TweetThe Vagina Monologues, written by Eve Ensler, is a popular conversation topic in February.It is a production that has sparked a larger movement: Vday. Every year, February 14 is V-Day, a day marked to end violence against women, and thousands of productions take place across the world. All proceeds benefit local sexual assault services and community organizations.
The Monologue that Should be a Dialogue
Eve Ensler has had her share of controversy and fame. She is a well-known playwright who focuses on human rights and feminism on the global stage. The Vagina Monologues, the biggest boom in her canon, catapulted her and V-day into the global spotlight as she coaxed hundreds of women to talk about their Vaginas and then turned it into a play based off of their testimony. As one can imagine, the play is not just about the anatomical gift of Vaginas, but about sexuality, relationships, violence, Self, and wonder. The VMs also intermittingly spotlights an area of the world where Ensler eyes a particularly troubling trend of violence toward womyn. Past spotlights have been on Juarez, Afghanistan, and Iraq. Ten years have past since the first VM production and thousands of performances and millions of donated dollars later, it still raises as many eyebrows and questions as it does money.
The Filipina Women’s Network is producing a Filipina version of the Vagina Monologues in New York City in April. The show is intended to channel attention to the Filipina community which suffers from domestic and sexual violence through marriages (according to the Philippine government census, 9 out of 10 women who are battered also experience marital rape), relationships, global sex trafficking, and the perpetuating of the docile, sex toy image that is seemingly branded to the term ‘filipina.’ (More about challenging this image in future posts.)
While there is so much empowerment surrounding this particular movement, it’s also interesting to note its criticisms and concerns. Every year, this time of year, I think of the VMs and contemplate its power, imperfections, and purpose. I have participated in the Vagina Monologues twice; once to perform, the second as a director. However, with more time and more Vdays to observe, I am once again brought to that unavoidable question that every activist, every feminist, every anti-violence human being must ask: What must be done to transform a rape culture to end violence against women?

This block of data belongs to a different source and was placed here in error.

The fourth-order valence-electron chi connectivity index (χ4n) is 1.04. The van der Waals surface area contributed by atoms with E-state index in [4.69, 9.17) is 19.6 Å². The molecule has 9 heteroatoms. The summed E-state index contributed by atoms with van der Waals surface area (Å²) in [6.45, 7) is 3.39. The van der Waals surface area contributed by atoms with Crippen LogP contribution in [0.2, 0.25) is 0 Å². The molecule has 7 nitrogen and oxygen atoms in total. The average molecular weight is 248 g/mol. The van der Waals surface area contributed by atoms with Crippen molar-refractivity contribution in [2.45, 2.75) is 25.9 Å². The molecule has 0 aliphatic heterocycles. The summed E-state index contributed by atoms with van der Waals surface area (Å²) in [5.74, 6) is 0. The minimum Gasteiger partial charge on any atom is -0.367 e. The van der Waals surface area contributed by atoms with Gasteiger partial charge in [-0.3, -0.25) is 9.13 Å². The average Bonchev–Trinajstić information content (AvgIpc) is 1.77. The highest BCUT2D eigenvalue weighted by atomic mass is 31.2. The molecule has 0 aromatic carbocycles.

I’m not just talking about Filipinas. I’m talking about everyBODY. I’m talking about the New York womyn, to transfolks in Cambodia, to little girls in Argentina, to the womyn of New Orleans. I’m talking everyBODY. What needs to happen? My answer comes from one of the questions that Eve Ensler asked every women interviewed for the Vagina Monologues, “If your vagina could speak, what would it say?”
Mine would say, “Considering the fact that the overwhelming majority of rapes come from men assaulting womyn, considering that womyn can do everything to in the name of prevention, education, and defense, considering that despite all these efforts to not live in fear and our resolve to live in a mentality of freedom…considering all these things, still today, nothing will stop my sisters from being raped except the men who rape them and the culture that feeds them.”
My largest criticism of the Vagina Monologues, in regard to its efforts to end violence against women, is it fails to ask the bleeding question of how MEN will stop the violence against womyn. (While I do want to acknowledge same sex violence and assault, the primary assaults are men violating womyn.) Why is it ALWAYS the Vagina Monologues and not the Vagina and Penis Dialogues Against Violence?
I remain convinced that this global culture does more than permit the rape of womyn, it blankets the cries of incest and sexual violence in every corner of every country with its own politics, corruption, and silence. Cue: Eve Ensler and Vday come marching in the door to trumpet its resolve to END VIOLENCE AGAINST WOMEN VIA VDAY! Solidarity with womyn in other countries have led to media profiling international activists as saviors instead of recognizing local antidotes.
The truth is that no one can walk through the doors of Juarez and transform its community except the womyn and men and children of Juarez. No one will effectively teach any community from the outside of what needs to heal on the inside. Every community needs resources, models, and hope, but as activists, we must, MUST, end the notion that solidarity across the globe for womyn alone will heal this epidemic. (Prepare yourself for the following.) We need – gasp – men! We need everyone if we are to truly rid ourselves of this disease that we routinely baste ourselves in when we forge alliances across oceans but stamp a V on our foreheads and then holler at the stars when only a handful of men join the movement.
Violence against women must (m)en/d.
And so I ask, “What would your vagina or penis say if it could talk?”